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Could Silicon Valley’s Top Minds Be Recruited To Help Shipping?

John Konrad
Total Views: 1020
June 29, 2023

By John Konrad (gCaptain) Shipping, a stalwart industry often found clinging to antiquated practices and methodologies, has rarely been associated with progressive technological transformation. Apart from a small handful of sucess stories like Flexport, it’s even rarer to hear America celebrated as a beacon of digital innovation in our industtry. Yet, Paul Sells, CEO of ABS Wavesight, sees the winds of change beginning to billow the industry’s sails. He asserts that the creative energy emanating from Silicon Valley has the power to modernize the maritime world. That is if its most talented and creeative minds can be harnessed to help ships.

Over the past 30 years, we’ve seen American innovation gather a pace that’s almost biblical in its fervor, particularly within the technology sector. It may have taken the shipping industry some time to catch this wave, but Sells is confident that Silicon Valley’s talent pool offers a trove of untapped potential.

As he outlined in a recent interview with gCaptain, “The US may be slow in bringing those tools to bear on maritime solutions, but we have a lot of depth.” This ‘depth’ can be found in the skilled engineers, product managers, and technologists of Silicon Valley.

Nonetheless, a looming challenge persists – bridging the gap between the tech maestros and the idiosyncratic operations of the shipping industry. Organizations like ABS Wavesight are stepping up to tackle this issue. With the help of its parent organization, the American Bureau of Shipping’s robust roots in the shipping industry and a wealth of marine engineering and operational talent, ABS Wavesight plans to act as a nexus between these seemingly disparate sectors. 

ABS Wavesight CEO Paul Sells
ABS Wavesight CEO Paul Sells cutting the ribbon at Workboat Photo: John Konrad/gCaptain

Their approach involves a concentrated effort in training and education initiatives designed to provide a primer on ship management to Silicon Valley’s technical minds. This strategy allows for a relationship to blossom between experienced maritime professionals and eager tech innovators, fostering an environment ripe for innovation.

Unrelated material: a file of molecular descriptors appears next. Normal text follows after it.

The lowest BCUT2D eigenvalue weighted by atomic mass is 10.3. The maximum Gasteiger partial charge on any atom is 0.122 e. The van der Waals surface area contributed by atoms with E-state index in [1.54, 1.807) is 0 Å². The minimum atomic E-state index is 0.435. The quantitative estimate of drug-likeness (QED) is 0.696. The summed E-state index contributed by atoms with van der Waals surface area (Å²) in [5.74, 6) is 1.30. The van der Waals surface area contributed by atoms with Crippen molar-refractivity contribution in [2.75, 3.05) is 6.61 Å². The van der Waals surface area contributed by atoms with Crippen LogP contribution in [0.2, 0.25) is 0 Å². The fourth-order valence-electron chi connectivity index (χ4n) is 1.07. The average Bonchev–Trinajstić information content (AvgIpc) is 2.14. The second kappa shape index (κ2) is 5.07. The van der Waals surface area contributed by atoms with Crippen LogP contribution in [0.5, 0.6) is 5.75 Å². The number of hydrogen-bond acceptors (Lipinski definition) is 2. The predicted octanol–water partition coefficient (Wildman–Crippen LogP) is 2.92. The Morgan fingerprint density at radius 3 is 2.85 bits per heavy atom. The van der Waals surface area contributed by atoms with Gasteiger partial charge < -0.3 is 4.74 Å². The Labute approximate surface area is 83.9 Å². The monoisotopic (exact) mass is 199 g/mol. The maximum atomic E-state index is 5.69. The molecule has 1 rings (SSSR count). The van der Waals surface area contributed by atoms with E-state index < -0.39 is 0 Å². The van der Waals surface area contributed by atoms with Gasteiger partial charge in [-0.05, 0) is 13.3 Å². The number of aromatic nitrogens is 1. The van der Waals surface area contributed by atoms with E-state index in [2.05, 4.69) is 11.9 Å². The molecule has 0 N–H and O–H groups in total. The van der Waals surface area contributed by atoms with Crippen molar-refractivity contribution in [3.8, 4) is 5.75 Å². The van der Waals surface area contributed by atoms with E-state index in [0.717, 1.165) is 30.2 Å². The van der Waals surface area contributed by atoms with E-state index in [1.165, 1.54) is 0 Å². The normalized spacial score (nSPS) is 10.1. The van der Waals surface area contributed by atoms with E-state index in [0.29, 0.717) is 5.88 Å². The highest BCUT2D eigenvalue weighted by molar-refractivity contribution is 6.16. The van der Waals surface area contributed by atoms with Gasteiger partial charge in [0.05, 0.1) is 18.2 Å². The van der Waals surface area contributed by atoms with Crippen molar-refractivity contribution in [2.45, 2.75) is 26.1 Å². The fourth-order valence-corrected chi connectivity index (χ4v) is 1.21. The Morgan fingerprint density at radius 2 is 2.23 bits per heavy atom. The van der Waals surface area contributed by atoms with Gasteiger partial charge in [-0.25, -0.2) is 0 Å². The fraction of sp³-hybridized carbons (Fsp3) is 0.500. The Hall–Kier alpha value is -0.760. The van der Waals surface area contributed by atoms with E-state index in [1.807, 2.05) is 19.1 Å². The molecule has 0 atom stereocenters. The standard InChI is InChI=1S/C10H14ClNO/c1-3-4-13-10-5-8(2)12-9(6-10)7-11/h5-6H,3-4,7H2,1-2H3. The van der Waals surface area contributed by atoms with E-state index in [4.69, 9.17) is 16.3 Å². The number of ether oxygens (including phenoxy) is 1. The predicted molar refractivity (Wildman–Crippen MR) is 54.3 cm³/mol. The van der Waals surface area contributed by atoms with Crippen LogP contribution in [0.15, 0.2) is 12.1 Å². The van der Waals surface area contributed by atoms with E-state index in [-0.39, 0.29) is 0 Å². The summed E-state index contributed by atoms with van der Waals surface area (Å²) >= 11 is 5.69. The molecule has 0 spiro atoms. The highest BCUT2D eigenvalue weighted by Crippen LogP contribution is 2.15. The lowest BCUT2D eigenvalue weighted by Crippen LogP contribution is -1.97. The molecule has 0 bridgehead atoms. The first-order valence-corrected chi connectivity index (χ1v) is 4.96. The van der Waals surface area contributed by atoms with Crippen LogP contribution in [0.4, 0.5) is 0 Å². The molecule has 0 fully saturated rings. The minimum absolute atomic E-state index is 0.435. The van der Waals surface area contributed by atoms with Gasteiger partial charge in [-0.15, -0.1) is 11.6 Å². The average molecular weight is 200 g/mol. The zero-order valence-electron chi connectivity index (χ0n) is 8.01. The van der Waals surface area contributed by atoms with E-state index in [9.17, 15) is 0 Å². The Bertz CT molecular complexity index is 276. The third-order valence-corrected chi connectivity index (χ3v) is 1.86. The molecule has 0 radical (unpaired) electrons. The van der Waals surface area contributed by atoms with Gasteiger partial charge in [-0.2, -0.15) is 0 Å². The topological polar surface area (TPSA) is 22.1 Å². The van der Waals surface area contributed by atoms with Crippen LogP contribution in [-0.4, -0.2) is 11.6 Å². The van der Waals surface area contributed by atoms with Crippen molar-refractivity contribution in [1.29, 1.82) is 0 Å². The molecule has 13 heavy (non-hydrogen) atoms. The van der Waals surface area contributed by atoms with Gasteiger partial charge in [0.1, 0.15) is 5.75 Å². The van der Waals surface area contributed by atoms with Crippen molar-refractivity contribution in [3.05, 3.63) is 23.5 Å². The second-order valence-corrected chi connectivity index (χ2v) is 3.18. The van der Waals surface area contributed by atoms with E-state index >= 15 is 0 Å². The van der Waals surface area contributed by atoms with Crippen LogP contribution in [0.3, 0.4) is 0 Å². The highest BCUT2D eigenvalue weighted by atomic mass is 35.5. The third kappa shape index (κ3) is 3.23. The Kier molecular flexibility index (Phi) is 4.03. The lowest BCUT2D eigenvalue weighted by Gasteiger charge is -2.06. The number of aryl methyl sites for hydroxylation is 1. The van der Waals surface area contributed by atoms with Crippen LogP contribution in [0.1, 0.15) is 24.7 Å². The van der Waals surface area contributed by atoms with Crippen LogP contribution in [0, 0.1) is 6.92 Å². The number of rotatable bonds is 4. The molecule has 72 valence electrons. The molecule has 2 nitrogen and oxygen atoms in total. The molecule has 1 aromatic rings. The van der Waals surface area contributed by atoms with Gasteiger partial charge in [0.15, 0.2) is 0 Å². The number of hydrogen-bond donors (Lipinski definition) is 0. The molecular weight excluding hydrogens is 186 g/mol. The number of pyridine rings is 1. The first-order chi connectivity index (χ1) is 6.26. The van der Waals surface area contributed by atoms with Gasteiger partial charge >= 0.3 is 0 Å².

“There’s a particular attraction in shipping for the younger generation,” Sells acknowledges. A landscape of substantial challenges – climate change, stressed supply chains, cybersecurity threats, geopolitical tensions – awaits them. In this crucible, digitalization is no longer an optional add-on but a vital part of the solution. “The opportunity to partake in such a broad-impact industry is a compelling prospect for these young professionals.”

As Sells demonstrates, maritime professionals can make a successful transition to technology, and tech experts can find fulfilling careers within the maritime industry. The combined forces of experienced maritime professionals and tech wizards can spark not just technology development, but also propel the maritime industry to solve problems like how to alleviate logistics bottlenecks, meet aggressive carbon goals, block cybersecurity threats or reduce ship incidents at sea.

Furthermore, ABS Wavesight benefits from a strategic location in Houston, just a stone’s throw away from the emerging tech hub in Austin and a quick flight to Silicon Valley. This grants them access to a deep reservoir of engineering talent. However, Sells warns, proximity alone doesn’t guarantee sucess. It is the access to ABS’s global network of offices and multinational talent pool that will give Wavesight the edge.

Indeed, America brims with talent, yet the power of diversity and multinational collaboration is an asset too significant to ignore. This emerges as a compelling proposition for young tech luminaries yearning to extend their horizons beyond Silicon Valley. They’ll discover that the shipping industry, in collaboration with ABS partners, offers an unparalleled opportunity to engage in work spanning port cities worldwide – a unique experience seldom encountered in other fields.

In this industry, they’re not limited to vicariously exploring the world through a “travel influencer’s” curated Instagram reel. Instead, they are offered the chance to travel and experience the unfiltered world of shipping – warts and all – first-hand.

In closing, we find the shipping industry teetering on the edge of a thrilling epoch, one potentially energized by Silicon Valley’s pulsating rhythm of innovation. Entities such as ABS Wavesight are stepping up to the helm, poised to close the chasm between these two distinct sectors. By doing so, they can trigger breakthroughs of considerable magnitude, guiding the shipping industry into its digital dawn. The key to successfully navigating this journey lies in tapping into the wealth of resources offered by multinational shipping behemoths like ABS and effectively conveying to the most promising tech prodigies the profound influence they can wield by crafting solutions for the shipping realm.

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